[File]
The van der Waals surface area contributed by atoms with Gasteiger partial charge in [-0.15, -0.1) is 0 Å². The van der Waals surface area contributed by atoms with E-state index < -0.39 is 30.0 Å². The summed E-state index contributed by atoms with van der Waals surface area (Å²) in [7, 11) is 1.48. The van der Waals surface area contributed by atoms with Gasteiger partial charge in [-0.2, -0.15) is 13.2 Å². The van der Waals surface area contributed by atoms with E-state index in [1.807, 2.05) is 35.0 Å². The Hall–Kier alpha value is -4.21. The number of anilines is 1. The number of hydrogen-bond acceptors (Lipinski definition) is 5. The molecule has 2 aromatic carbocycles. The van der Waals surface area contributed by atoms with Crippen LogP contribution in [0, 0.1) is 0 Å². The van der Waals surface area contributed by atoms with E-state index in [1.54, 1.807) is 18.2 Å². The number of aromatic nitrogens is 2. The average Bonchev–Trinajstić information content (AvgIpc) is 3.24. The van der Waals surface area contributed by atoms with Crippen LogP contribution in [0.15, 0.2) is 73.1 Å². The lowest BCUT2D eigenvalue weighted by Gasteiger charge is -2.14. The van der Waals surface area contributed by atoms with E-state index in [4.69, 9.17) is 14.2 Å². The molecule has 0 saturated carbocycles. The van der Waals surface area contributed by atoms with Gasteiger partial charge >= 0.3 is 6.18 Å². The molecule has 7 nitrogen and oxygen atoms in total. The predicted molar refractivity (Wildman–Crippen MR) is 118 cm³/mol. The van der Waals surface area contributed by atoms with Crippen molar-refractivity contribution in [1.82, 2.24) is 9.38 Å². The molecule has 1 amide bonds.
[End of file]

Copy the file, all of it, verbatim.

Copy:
The van der Waals surface area contributed by atoms with Gasteiger partial charge in [-0.15, -0.1) is 0 Å². The van der Waals surface area contributed by atoms with E-state index < -0.39 is 30.0 Å². The summed E-state index contributed by atoms with van der Waals surface area (Å²) in [7, 11) is 1.48. The van der Waals surface area contributed by atoms with Gasteiger partial charge in [-0.2, -0.15) is 13.2 Å². The van der Waals surface area contributed by atoms with E-state index in [1.807, 2.05) is 35.0 Å². The Hall–Kier alpha value is -4.21. The number of anilines is 1. The number of hydrogen-bond acceptors (Lipinski definition) is 5. The molecule has 2 aromatic carbocycles. The van der Waals surface area contributed by atoms with Crippen LogP contribution in [0, 0.1) is 0 Å². The van der Waals surface area contributed by atoms with E-state index in [1.54, 1.807) is 18.2 Å². The number of aromatic nitrogens is 2. The average Bonchev–Trinajstić information content (AvgIpc) is 3.24. The van der Waals surface area contributed by atoms with Crippen LogP contribution in [0.15, 0.2) is 73.1 Å². The lowest BCUT2D eigenvalue weighted by Gasteiger charge is -2.14. The van der Waals surface area contributed by atoms with E-state index in [4.69, 9.17) is 14.2 Å². The molecule has 0 saturated carbocycles. The van der Waals surface area contributed by atoms with Gasteiger partial charge >= 0.3 is 6.18 Å². The molecule has 7 nitrogen and oxygen atoms in total. The predicted molar refractivity (Wildman–Crippen MR) is 118 cm³/mol. The van der Waals surface area contributed by atoms with Crippen molar-refractivity contribution in [1.82, 2.24) is 9.38 Å². The molecule has 1 amide bonds.